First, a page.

Local DNS Caching

Local DNS Caching
Once the local DNS receives the reply, it will cache that information for a specified time, known as time to live (TTL). TTL is specified by the authoritative DNS as part of its reply. That means, the local DNS will simply reply to all subsequent requests with the information it has from the earlier DNS reply until the TTL expires. Once the TTL expires, the next request to the local DNS will trigger a request to the authoritative DNS again. Caching helps ensure faster response time for the same name to address resolution queries from subsequent clients. At the same time, TTL helps ensure that the local DNS captures any updates or changes from the authoritative DNS. Changing the TTL to a lower value causes the local DNS to query the authoritative DNS more often. Changing the TTL to a higher value puts the local DNS at the risk of having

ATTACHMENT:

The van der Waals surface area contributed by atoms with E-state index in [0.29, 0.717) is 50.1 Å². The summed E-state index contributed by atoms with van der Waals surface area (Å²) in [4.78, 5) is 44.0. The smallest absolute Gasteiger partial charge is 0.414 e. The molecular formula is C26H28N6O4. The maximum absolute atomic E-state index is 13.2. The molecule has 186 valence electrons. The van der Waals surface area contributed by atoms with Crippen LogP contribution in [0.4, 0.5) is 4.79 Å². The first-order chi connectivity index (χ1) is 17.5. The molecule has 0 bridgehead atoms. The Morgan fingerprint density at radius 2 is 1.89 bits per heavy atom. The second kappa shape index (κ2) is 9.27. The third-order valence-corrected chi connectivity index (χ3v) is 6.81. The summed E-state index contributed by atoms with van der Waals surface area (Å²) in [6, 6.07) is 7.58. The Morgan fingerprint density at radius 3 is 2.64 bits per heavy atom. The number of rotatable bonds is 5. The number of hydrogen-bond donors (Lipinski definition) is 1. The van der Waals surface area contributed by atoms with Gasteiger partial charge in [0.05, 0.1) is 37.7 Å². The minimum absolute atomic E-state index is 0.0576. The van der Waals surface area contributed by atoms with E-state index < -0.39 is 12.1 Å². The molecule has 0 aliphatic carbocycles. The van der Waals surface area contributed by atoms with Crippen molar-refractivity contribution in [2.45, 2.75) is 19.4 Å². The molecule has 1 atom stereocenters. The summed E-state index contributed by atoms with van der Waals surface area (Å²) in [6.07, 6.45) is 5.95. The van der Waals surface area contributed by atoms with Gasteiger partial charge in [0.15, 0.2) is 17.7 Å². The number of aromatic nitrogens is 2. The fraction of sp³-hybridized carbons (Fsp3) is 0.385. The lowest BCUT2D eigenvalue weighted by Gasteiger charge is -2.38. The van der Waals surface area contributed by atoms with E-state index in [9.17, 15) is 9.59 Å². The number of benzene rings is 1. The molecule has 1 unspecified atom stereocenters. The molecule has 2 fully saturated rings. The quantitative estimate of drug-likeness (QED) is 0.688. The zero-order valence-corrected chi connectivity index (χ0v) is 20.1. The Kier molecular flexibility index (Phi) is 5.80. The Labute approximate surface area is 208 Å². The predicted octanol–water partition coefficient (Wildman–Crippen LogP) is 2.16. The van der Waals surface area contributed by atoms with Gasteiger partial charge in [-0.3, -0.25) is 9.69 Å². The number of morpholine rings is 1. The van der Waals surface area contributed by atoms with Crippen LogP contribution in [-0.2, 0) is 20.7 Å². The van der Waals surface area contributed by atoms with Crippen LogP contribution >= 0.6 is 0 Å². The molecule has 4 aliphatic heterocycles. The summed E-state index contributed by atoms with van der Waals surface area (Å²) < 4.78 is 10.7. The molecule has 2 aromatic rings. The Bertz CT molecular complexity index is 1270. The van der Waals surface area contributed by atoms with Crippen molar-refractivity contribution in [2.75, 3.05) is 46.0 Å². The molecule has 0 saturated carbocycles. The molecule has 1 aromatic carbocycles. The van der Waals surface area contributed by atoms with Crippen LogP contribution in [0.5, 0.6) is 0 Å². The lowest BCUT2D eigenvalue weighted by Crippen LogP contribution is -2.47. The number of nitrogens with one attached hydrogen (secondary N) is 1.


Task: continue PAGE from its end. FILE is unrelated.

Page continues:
stale information for increased durations.
If the local DNS receives multiple IP addresses as part of the DNS reply, it may give one IP address to each of its clients in a round−robin manner. In addition to the local DNS caching the DNS responses, the client browser also caches the DNS response. Unfortunately, popular client browsers currently ignore the TTL set by the authoritative DNS. Versions 3.x of Microsoft Internet Explorer, for example, cache the DNS response for 24 hours. Unless the browser
application is terminated and restarted, it does not query the DNS again for 24 hours for a given domain.
Versions 4.x and later cache the DNS response for 30 minutes. Microsoft provides a note on the support section of its Web site on how to change the cache time−out value for Internet Explorer by modifying certain entries in the registry. (Search for keywords ie cache dns timeout in the support section of Microsoft’s Web site.)

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